Cashman: Yanks are done spending
GM states team will not pursue Ramirez, declines comment on Torre's book
NEW YORK -- Manny Ramirez's potential pinstripes debut and Brian Cashman's first book as an author have one thing in common. Neither will happen in 2009.
Though the general manager continues to decline comment on Joe Torre's book, "The Yankee Years," he said on Tuesday that his club is done with its big spending and will not pursue the free-agent slugger.
"Ultimately, we've made our decision," Cashman said. "We chose to put that money into Mark Teixeira to play first base. I do hear rumblings [that] people actually expect us to get in on Manny. That's not going to happen.
"We respect his abilities, there's no doubt about it, but we're now in the non-roster-invite mode. ... We've secured the areas of need and hopefully put ourselves in a better position. We're not playing on any Major League free agents, other than non-roster invites."
Cashman spoke on Tuesday in Pleasantville, N.Y., at a fund-raiser for Ed Randall's Bat for the Cure, which combats prostate cancer and promotes early testing. In an interview setting, Cashman discussed various issues with an audience of about 150 in a session that included a question-and-answer session with fans.
Earlier in the day, Torre had appeared at a pair of book signings in the tristate area and in the news media to promote "The Yankee Years."
Cashman declined comment on the book, which critiques several aspects of his relationship with Torre and their coinciding years in the Bronx. And just in case you were wondering, Cashman has no plans to author a tell-all of his own.
"I've had my chances," he said. "It's not something I'm going to do."
Alex Rodriguez -- referred to as "A-Fraud" in the book and painted as an attention-seeking superstar -- has not commented publicly either, but Cashman has been in regular contact with the three-time MVP and said that Rodriguez is ready to report to camp.
"He's worked hard, like he always does, and he's excited about the new acquisitions," Cashman said. "He's actually stayed more in touch with me this winter than any winter that I can remember. He was excited when we signed CC [Sabathia], pushing me to get A.J. [Burnett] and Andy [Pettitte].
"He was pleasantly surprised and probably blown away when we got Teixeira. He's excited to get after it. ... His attitude has been sky-high. He's looking to hit the ground running, and I feel that from a lot of our players."
Technically, the Yankees could improve even more and pursue a Type A free agent like Ramirez, which would be completely within baseball's rules.
But Cashman said that it is not something they have to worry about.
"I have no glue," he said, referring to the Yankees' vow to lower payroll from their 2008 mark of $209 million.
"He's great," Cashman said of Ramirez. "Obviously, [he's] from the Washington Heights area, right near Yankee Stadium. I hope he stays in the National League, and not at [the Mets'] Citi Field. Let him stay on the West Coast."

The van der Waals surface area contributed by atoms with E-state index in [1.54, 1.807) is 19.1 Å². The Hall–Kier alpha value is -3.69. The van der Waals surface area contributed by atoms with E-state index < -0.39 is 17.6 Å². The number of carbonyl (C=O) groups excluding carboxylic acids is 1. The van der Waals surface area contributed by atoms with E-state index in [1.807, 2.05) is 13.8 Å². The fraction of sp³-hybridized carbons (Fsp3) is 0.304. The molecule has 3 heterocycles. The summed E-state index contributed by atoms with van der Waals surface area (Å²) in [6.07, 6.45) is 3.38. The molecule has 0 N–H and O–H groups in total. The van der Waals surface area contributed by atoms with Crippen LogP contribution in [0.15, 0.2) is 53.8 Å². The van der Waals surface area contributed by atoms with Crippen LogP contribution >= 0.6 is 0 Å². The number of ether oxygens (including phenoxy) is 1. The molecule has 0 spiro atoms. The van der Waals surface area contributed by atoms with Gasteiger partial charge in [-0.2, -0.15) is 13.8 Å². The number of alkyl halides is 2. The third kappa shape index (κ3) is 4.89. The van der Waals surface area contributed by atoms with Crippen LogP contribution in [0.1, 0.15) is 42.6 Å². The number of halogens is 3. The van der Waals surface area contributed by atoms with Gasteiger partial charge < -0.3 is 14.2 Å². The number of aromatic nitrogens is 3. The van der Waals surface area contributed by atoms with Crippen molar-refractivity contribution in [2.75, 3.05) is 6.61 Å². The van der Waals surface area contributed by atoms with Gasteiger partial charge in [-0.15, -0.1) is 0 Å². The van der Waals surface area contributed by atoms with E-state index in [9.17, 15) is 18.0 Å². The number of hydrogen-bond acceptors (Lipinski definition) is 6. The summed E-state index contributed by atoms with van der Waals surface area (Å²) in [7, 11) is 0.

So Manny-to-the-Yankees is finally, officially, a dead issue. Instead, with less than two weeks before pitchers and catchers report to George M. Steinbrenner Field in Tampa, Cashman said that the Yankees are scouring the market for last minute non-roster additions.
He pointed to Fernando Tatis, who resurrected his career last season with the Mets, as an example of the type of player the Yankees are seeking.
"You see guys that take two or three years and don't seem to be a fit," Cashman said. "You put them in a new environment. It's kind of like Kurt Warner [of the Arizona Cardinals]. You put them in a new offensive scheme, and it's like, 'Boom!' Sometimes some of these Major League guys who don't look like they fit can be godsends."
Because of the economy, certain players accustomed to having Major League contracts remain as free agents and could be open to the idea of competing for a job. One example would be infielder Angel Berroa, who will be in camp trying to beat out Cody Ransom for a utility position.
"Anything that looks like it could help," Cashman said. "If people are willing to come in and audition for the next seven or eight weeks, we're having those types of discussions."
Cashman said that the Yankees remain open to the idea of discussing a trade, but as of now the club is primed to head into the spring as currently constructed.
The Yankees had shopped both Xavier Nady and Nick Swisher after signing Teixeira to an eight-year, $180 million deal, but unless something changes drastically, they will bring both to camp.
"[A trade could happen] if something makes sense, but right now I expect fully to go to Spring Training with what we've got," Cashman said.
Once again, he acknowledged that the Yankees have likely won the crown of Hot Stove champions. But as he enters his 12th season in the job, he has seen the Yankees dominate the media before and still end the season without their ultimate prize in hand.
"What we do in the winter, we hope plays out in the summer," he said. "I don't care about headlines in December or January. What ultimately translates is getting enough Ws to be the last team standing."
Bryan Hoch is a reporter for MLB.com. This story was not subject to the approval of Major League Baseball or its clubs.